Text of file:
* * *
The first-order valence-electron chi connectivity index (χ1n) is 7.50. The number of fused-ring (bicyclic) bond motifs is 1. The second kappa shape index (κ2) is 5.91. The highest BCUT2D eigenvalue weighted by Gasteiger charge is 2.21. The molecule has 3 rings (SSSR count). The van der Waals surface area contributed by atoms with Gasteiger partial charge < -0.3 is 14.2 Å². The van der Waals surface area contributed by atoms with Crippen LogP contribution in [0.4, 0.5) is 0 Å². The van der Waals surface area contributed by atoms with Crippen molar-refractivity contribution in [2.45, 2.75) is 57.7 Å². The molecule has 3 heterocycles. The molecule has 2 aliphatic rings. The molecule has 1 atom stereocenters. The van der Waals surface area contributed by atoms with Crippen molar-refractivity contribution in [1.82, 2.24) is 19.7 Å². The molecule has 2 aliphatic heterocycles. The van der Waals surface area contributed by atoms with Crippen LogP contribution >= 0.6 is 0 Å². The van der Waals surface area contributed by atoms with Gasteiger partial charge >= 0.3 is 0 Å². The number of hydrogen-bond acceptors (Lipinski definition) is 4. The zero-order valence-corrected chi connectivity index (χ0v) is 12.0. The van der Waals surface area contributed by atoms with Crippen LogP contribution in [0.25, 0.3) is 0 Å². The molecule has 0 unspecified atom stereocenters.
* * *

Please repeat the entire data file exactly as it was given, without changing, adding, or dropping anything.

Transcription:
The first-order valence-electron chi connectivity index (χ1n) is 7.50. The number of fused-ring (bicyclic) bond motifs is 1. The second kappa shape index (κ2) is 5.91. The highest BCUT2D eigenvalue weighted by Gasteiger charge is 2.21. The molecule has 3 rings (SSSR count). The van der Waals surface area contributed by atoms with Gasteiger partial charge < -0.3 is 14.2 Å². The van der Waals surface area contributed by atoms with Crippen LogP contribution in [0.4, 0.5) is 0 Å². The van der Waals surface area contributed by atoms with Crippen molar-refractivity contribution in [2.45, 2.75) is 57.7 Å². The molecule has 3 heterocycles. The molecule has 2 aliphatic rings. The molecule has 1 atom stereocenters. The van der Waals surface area contributed by atoms with Crippen molar-refractivity contribution in [1.82, 2.24) is 19.7 Å². The molecule has 2 aliphatic heterocycles. The van der Waals surface area contributed by atoms with Crippen LogP contribution >= 0.6 is 0 Å². The van der Waals surface area contributed by atoms with Gasteiger partial charge >= 0.3 is 0 Å². The number of hydrogen-bond acceptors (Lipinski definition) is 4. The zero-order valence-corrected chi connectivity index (χ0v) is 12.0. The van der Waals surface area contributed by atoms with Crippen LogP contribution in [0.25, 0.3) is 0 Å². The molecule has 0 unspecified atom stereocenters.